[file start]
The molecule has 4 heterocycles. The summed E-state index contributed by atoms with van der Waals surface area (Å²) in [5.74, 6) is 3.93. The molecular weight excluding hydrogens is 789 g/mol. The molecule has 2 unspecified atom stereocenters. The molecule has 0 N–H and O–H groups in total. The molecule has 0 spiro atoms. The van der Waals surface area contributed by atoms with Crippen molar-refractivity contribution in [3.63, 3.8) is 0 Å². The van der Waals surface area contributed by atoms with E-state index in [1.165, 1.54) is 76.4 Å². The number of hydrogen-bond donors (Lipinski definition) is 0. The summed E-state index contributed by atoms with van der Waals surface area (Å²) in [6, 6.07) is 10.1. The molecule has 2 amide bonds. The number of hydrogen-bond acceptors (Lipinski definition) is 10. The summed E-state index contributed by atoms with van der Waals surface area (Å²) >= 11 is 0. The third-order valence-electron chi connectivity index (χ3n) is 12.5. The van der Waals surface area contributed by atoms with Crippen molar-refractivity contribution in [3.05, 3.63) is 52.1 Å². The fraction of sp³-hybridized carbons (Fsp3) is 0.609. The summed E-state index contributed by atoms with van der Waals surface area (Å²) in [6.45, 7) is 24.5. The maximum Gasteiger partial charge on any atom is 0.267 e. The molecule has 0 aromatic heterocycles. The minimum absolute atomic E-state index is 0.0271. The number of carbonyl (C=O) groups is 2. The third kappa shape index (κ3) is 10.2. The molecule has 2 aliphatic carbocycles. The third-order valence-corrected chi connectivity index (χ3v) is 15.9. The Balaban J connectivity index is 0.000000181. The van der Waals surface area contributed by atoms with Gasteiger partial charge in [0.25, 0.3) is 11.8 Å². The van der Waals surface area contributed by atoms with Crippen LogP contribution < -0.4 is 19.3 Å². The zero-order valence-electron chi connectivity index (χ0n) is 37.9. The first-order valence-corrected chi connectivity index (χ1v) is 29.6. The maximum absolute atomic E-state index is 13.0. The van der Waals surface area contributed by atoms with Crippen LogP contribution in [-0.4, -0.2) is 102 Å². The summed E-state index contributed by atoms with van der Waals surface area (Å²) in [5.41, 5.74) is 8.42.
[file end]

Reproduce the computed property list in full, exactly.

The molecule has 4 heterocycles. The summed E-state index contributed by atoms with van der Waals surface area (Å²) in [5.74, 6) is 3.93. The molecular weight excluding hydrogens is 789 g/mol. The molecule has 2 unspecified atom stereocenters. The molecule has 0 N–H and O–H groups in total. The molecule has 0 spiro atoms. The van der Waals surface area contributed by atoms with Crippen molar-refractivity contribution in [3.63, 3.8) is 0 Å². The van der Waals surface area contributed by atoms with E-state index in [1.165, 1.54) is 76.4 Å². The number of hydrogen-bond donors (Lipinski definition) is 0. The summed E-state index contributed by atoms with van der Waals surface area (Å²) in [6, 6.07) is 10.1. The molecule has 2 amide bonds. The number of hydrogen-bond acceptors (Lipinski definition) is 10. The summed E-state index contributed by atoms with van der Waals surface area (Å²) >= 11 is 0. The third-order valence-electron chi connectivity index (χ3n) is 12.5. The van der Waals surface area contributed by atoms with Crippen molar-refractivity contribution in [3.05, 3.63) is 52.1 Å². The fraction of sp³-hybridized carbons (Fsp3) is 0.609. The summed E-state index contributed by atoms with van der Waals surface area (Å²) in [6.45, 7) is 24.5. The maximum Gasteiger partial charge on any atom is 0.267 e. The molecule has 0 aromatic heterocycles. The minimum absolute atomic E-state index is 0.0271. The number of carbonyl (C=O) groups is 2. The third kappa shape index (κ3) is 10.2. The molecule has 2 aliphatic carbocycles. The third-order valence-corrected chi connectivity index (χ3v) is 15.9. The Balaban J connectivity index is 0.000000181. The van der Waals surface area contributed by atoms with Gasteiger partial charge in [0.25, 0.3) is 11.8 Å². The van der Waals surface area contributed by atoms with Crippen LogP contribution < -0.4 is 19.3 Å². The zero-order valence-electron chi connectivity index (χ0n) is 37.9. The first-order valence-corrected chi connectivity index (χ1v) is 29.6. The maximum absolute atomic E-state index is 13.0. The van der Waals surface area contributed by atoms with Crippen LogP contribution in [-0.4, -0.2) is 102 Å². The summed E-state index contributed by atoms with van der Waals surface area (Å²) in [5.41, 5.74) is 8.42.